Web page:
A former banker who would need more than two hands to count the number of boardroom and advisory posts on his CV, Frank Cushnahan has earned a reputation as one of the most well-connected businessmen in Northern Ireland.
Awarded the CBE for services to the Province’s economy in 2001, the Belfast man’s reach has extended in to the public and private sector and also to the top of government.
Despite his experience and connections, the independent financial and management consultant had maintained a relatively low public profile until this month.
That changed when the NAMA controversy flared and his role as an adviser to the Dublin government’s bad bank, and his latter association with a potential US buyer of NAMA’s northern portfolio, became the focus of parliamentary scrutiny.
Tughans, the Belfast legal firm whose role in the NAMA sale is also being examined, has said Mr Cushnahan occupied a “self-contained” office in its city centre building.
Mr Cushnahan was appointed as an external member of NAMA’s NI committee in 2010, on the recommendation of former Stormont finance minister Sammy Wilson, and resigned three years later, citing his age and family.
While not a household name for the majority of his career, he is known in boardrooms across Northern Ireland and is on familiar terms with senior politicians.
Before retiring from the banking world, the past pupil of St Malachy’s College Belfast held management director positions in two leading financial institutions.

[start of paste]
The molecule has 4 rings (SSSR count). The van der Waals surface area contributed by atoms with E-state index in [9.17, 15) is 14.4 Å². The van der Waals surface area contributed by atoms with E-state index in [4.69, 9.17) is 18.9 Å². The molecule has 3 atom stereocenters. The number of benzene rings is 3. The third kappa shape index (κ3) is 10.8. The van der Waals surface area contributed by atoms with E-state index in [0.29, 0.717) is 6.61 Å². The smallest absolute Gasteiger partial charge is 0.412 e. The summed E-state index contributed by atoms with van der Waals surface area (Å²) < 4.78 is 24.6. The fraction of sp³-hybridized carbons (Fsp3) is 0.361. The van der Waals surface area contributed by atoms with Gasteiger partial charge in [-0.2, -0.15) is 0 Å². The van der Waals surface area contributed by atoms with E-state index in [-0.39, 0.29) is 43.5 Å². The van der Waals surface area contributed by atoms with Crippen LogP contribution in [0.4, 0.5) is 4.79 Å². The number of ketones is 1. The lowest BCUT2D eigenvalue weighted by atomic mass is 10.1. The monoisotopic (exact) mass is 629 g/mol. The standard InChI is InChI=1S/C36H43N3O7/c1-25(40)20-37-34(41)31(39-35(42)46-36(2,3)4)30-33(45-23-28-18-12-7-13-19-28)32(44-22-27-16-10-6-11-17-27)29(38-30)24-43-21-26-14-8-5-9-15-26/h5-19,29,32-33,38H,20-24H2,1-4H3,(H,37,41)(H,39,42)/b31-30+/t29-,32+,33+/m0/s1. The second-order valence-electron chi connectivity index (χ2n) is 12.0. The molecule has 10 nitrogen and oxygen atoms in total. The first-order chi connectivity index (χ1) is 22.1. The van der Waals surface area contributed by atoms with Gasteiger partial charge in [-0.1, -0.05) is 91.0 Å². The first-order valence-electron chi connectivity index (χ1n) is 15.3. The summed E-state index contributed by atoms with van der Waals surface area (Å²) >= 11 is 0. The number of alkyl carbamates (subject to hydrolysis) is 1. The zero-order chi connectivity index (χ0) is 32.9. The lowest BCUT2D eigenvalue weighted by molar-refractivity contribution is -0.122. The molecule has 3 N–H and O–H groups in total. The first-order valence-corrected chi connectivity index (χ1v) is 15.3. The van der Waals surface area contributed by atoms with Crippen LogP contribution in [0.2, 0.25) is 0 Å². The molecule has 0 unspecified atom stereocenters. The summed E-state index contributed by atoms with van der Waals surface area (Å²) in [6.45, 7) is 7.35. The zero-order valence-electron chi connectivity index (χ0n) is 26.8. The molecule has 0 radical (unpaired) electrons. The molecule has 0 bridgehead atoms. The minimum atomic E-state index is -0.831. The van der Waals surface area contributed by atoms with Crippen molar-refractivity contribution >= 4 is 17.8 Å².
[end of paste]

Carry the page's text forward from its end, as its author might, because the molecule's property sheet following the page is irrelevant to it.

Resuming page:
In the political sphere, he is former director of the Office of the First Minister and Deputy First Minister (OFMDFM). He has also been chair of OFMDFM’s Audit and Corporate Governance Committee, which attempts to root out fraud; chair of the ministerial advisory panel to Stormont’s Performance and Efficiency Delivery Unit; and also a panel member of its Capital Realisation Taskforce.
He is a past chairman of Belfast Harbour Commissioners, WineFlair (NI) Ltd, and an ex-director of the Northern Ireland Science Park Trust Foundation.
The corporate business expert was a former non-executive member of the Northern Ireland Housing Executive’s audit committee but resigned to become chairman of the now defunct housing maintenance company Red Sky.
Belfast-based Red Sky went bust in 2011 after finding itself at the centre of a Stormont controversy after auditors expressed concern about potential overcharging for work carried out for the Housing Executive.
In an official report in 2012, the Northern Ireland Assembly’s Public Accounts Committee criticised Mr Cushnahan for involving himself in negotiations between Red Sky and the NIHE over the maintenance contracts dispute, describing his role as “totally unethical”.
Among his other roles, Mr Cushnahan also provided advice to the panel established by the Presbyterian Church to handle the crisis triggered when the Presbyterian Mutual Society (PMS) went bust and was asked by OFMDFM to assist in selecting members for the Maze-Long Kesh Development Corporation.